Authors
James Woodward
University of Pittsburgh
Abstract
This paper describes an alternative to the common view that explanation in the special sciences involves subsumption under laws. According to this alternative, whether or not a generalization can be used to explain has to do with whether it is invariant rather than with whether it is lawful. A generalization is invariant if it is stable or robust in the sense that it would continue to hold under a relevant if it is stable or robust in the sense that it would continue to hold under a relevant class of changes. Unlike lawfulness, invariance comes in degrees and has other features that are well suited to capture the characteristics of explanatory generalizations in the special sciences. For example, a generalization can be invariant even if it has exceptions or holds only over a limited spatio-temporal interval. The notion of invariance can be used to resolve a number of dilemmas that arise in standard treatments of explanatory generalizations in the special sciences.
Keywords Philosophy of Science   Laws   Explanation
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DOI 10.1093/bjps/51.2.197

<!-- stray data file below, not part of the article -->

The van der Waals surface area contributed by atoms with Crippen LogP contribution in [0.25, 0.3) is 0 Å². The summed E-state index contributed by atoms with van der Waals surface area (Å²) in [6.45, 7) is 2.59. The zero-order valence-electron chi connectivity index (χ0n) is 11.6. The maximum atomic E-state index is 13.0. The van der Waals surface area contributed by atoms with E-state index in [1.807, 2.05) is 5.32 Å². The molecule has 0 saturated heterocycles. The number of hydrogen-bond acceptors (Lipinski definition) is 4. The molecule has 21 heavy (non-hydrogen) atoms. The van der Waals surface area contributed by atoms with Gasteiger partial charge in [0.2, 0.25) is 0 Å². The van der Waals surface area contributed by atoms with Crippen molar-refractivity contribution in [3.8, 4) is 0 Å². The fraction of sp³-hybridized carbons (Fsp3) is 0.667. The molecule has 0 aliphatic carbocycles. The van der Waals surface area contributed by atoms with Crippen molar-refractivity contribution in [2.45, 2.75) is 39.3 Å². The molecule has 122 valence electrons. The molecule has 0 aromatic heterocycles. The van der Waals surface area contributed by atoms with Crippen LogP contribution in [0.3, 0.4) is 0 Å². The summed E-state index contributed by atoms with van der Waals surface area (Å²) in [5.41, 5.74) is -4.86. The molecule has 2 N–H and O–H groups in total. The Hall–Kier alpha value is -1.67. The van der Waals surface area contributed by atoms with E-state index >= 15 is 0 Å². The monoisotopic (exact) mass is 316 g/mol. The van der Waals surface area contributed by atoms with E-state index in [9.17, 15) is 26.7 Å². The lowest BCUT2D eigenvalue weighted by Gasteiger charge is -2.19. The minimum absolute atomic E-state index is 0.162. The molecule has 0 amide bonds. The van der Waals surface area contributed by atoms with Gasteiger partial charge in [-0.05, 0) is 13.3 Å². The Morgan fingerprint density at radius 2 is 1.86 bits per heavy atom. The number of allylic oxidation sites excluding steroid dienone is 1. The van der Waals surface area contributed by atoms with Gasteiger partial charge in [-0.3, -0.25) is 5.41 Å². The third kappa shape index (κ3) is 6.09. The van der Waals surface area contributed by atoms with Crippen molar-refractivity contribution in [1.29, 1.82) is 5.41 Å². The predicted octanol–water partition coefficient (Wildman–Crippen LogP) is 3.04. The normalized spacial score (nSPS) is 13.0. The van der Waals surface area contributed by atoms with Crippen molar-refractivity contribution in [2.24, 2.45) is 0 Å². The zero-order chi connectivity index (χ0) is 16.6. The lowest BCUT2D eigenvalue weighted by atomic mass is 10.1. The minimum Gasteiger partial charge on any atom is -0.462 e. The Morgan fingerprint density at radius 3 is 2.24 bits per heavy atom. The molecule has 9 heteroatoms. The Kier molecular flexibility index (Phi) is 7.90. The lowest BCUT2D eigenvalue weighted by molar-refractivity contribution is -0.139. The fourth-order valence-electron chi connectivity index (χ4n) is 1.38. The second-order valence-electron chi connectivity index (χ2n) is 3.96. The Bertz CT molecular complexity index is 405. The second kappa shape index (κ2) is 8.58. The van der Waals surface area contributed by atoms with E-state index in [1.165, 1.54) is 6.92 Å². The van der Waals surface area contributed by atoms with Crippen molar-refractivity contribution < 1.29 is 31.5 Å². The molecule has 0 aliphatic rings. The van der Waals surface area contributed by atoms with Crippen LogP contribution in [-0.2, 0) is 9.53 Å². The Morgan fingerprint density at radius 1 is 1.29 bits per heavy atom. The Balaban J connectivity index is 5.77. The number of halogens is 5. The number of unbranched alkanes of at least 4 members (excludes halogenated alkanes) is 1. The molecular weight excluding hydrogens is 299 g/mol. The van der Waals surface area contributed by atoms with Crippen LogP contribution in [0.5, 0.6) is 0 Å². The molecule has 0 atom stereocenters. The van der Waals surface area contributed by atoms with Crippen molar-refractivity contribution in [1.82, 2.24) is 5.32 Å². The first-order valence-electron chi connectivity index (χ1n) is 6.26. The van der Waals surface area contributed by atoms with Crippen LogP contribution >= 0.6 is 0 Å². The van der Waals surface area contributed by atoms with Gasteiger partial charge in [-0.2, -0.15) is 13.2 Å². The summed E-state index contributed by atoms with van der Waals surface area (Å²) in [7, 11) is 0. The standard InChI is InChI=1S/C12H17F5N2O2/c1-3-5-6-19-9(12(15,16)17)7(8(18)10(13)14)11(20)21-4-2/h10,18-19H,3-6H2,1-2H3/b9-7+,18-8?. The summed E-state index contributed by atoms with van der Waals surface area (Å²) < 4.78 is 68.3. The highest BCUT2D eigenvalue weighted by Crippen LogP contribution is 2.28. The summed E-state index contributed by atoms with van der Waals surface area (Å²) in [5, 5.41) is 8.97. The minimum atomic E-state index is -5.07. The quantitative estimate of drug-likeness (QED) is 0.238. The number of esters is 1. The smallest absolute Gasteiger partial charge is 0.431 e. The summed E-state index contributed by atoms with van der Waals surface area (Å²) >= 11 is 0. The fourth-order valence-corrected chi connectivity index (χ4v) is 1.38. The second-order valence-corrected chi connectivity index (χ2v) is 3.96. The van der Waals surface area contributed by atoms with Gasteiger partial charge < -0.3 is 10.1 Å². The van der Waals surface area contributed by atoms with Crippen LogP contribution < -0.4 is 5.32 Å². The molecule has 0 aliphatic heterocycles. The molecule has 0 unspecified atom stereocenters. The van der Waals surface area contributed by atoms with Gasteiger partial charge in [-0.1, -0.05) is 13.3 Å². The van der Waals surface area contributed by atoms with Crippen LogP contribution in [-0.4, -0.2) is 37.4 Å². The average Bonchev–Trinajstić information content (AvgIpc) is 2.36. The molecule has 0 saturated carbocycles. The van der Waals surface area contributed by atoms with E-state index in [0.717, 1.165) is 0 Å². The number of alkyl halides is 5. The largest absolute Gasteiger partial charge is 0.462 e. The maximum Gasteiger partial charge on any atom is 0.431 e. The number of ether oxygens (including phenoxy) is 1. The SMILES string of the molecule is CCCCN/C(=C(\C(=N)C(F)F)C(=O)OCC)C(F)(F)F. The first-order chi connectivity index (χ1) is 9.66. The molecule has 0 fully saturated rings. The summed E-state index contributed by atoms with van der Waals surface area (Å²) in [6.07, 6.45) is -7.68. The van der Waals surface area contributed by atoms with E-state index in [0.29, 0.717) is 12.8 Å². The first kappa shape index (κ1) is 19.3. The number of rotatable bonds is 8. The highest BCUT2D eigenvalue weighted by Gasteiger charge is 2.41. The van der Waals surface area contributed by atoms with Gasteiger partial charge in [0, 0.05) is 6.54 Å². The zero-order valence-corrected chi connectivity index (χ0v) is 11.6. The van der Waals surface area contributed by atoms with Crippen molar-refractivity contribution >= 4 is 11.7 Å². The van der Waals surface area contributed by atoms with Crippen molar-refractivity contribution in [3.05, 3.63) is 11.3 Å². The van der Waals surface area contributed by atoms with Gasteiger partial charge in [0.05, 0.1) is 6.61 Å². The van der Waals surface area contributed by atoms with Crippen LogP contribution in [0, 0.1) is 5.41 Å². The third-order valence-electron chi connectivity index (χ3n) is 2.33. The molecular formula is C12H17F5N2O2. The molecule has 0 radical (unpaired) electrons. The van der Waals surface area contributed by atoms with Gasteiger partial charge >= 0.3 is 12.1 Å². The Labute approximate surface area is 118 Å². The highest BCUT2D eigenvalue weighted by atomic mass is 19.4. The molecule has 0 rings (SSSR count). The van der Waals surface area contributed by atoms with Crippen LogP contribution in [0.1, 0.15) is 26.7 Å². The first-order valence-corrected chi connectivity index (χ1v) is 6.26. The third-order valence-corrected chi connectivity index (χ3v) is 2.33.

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References found in this work BETA

Laws and Symmetry.Bas C. Van Fraassen - 1989 - Oxford, England: Oxford University Press.
Explanation and Scientific Understanding.Michael Friedman - 1974 - Journal of Philosophy 71 (1):5-19.
Explaining Science: A Cognitive Approach.Jeffrey S. Poland - 1988 - Philosophical Review 100 (4):653-656.

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Citations of this work BETA

Rethinking Mechanistic Explanation.Stuart Glennan - 2002 - Proceedings of the Philosophy of Science Association 2002 (3):S342-353.
Rethinking Mechanistic Explanation.Stuart Glennan - 2002 - Philosophy of Science 69 (S3):S342-S353.
A Better Best System Account of Lawhood.Jonathan Cohen & Craig Callender - 2009 - Philosophical Studies 145 (1):1 - 34.

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